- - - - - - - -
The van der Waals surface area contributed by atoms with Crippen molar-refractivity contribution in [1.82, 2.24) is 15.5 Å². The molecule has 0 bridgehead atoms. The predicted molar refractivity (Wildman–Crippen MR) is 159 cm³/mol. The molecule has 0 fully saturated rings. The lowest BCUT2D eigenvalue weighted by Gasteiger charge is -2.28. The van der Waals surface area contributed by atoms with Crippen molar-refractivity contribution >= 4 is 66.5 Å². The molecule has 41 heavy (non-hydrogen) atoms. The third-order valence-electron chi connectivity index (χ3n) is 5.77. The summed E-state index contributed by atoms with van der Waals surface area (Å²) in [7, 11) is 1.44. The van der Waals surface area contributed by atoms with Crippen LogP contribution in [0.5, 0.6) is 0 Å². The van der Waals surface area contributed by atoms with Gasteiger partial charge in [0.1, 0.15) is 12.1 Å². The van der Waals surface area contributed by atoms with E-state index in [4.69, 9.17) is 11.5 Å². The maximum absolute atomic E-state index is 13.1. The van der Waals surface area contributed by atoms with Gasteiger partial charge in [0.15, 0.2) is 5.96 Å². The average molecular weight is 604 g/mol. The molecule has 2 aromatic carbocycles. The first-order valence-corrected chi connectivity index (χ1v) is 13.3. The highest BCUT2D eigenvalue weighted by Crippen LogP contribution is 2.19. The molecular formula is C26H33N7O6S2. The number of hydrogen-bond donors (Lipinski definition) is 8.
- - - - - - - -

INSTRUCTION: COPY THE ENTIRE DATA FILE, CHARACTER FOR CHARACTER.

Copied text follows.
The van der Waals surface area contributed by atoms with Crippen molar-refractivity contribution in [1.82, 2.24) is 15.5 Å². The molecule has 0 bridgehead atoms. The predicted molar refractivity (Wildman–Crippen MR) is 159 cm³/mol. The molecule has 0 fully saturated rings. The lowest BCUT2D eigenvalue weighted by Gasteiger charge is -2.28. The van der Waals surface area contributed by atoms with Crippen molar-refractivity contribution >= 4 is 66.5 Å². The molecule has 41 heavy (non-hydrogen) atoms. The third-order valence-electron chi connectivity index (χ3n) is 5.77. The summed E-state index contributed by atoms with van der Waals surface area (Å²) in [7, 11) is 1.44. The van der Waals surface area contributed by atoms with Crippen LogP contribution in [0.5, 0.6) is 0 Å². The van der Waals surface area contributed by atoms with Gasteiger partial charge in [0.1, 0.15) is 12.1 Å². The van der Waals surface area contributed by atoms with E-state index in [4.69, 9.17) is 11.5 Å². The maximum absolute atomic E-state index is 13.1. The van der Waals surface area contributed by atoms with Gasteiger partial charge in [0.15, 0.2) is 5.96 Å². The average molecular weight is 604 g/mol. The molecule has 2 aromatic carbocycles. The first-order valence-corrected chi connectivity index (χ1v) is 13.3. The highest BCUT2D eigenvalue weighted by Crippen LogP contribution is 2.19. The molecular formula is C26H33N7O6S2. The number of hydrogen-bond donors (Lipinski definition) is 8.